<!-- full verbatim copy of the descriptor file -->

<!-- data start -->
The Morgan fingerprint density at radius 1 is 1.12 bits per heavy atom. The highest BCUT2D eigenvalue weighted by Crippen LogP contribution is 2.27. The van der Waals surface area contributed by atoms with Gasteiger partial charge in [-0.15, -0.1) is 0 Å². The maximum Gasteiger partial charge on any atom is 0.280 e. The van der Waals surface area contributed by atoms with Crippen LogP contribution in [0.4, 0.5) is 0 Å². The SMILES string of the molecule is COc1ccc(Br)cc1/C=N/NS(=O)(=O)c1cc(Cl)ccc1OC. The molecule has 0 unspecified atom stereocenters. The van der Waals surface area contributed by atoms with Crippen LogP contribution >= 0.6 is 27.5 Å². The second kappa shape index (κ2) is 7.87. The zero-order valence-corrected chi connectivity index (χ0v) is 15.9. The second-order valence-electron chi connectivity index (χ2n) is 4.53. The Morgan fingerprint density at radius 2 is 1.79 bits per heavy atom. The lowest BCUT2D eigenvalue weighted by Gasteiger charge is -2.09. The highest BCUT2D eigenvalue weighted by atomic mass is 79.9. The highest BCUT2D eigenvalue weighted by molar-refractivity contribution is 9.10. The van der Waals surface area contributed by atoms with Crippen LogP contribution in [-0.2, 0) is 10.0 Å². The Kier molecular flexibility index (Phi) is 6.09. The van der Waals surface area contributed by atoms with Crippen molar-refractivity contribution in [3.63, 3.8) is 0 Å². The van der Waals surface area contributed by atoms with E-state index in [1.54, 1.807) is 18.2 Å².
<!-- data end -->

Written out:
The Morgan fingerprint density at radius 1 is 1.12 bits per heavy atom. The highest BCUT2D eigenvalue weighted by Crippen LogP contribution is 2.27. The van der Waals surface area contributed by atoms with Gasteiger partial charge in [-0.15, -0.1) is 0 Å². The maximum Gasteiger partial charge on any atom is 0.280 e. The van der Waals surface area contributed by atoms with Crippen LogP contribution in [0.4, 0.5) is 0 Å². The SMILES string of the molecule is COc1ccc(Br)cc1/C=N/NS(=O)(=O)c1cc(Cl)ccc1OC. The molecule has 0 unspecified atom stereocenters. The van der Waals surface area contributed by atoms with Crippen LogP contribution >= 0.6 is 27.5 Å². The second kappa shape index (κ2) is 7.87. The zero-order valence-corrected chi connectivity index (χ0v) is 15.9. The second-order valence-electron chi connectivity index (χ2n) is 4.53. The Morgan fingerprint density at radius 2 is 1.79 bits per heavy atom. The lowest BCUT2D eigenvalue weighted by Gasteiger charge is -2.09. The highest BCUT2D eigenvalue weighted by atomic mass is 79.9. The highest BCUT2D eigenvalue weighted by molar-refractivity contribution is 9.10. The van der Waals surface area contributed by atoms with Crippen LogP contribution in [-0.2, 0) is 10.0 Å². The Kier molecular flexibility index (Phi) is 6.09. The van der Waals surface area contributed by atoms with Crippen molar-refractivity contribution in [3.63, 3.8) is 0 Å². The van der Waals surface area contributed by atoms with E-state index in [1.54, 1.807) is 18.2 Å².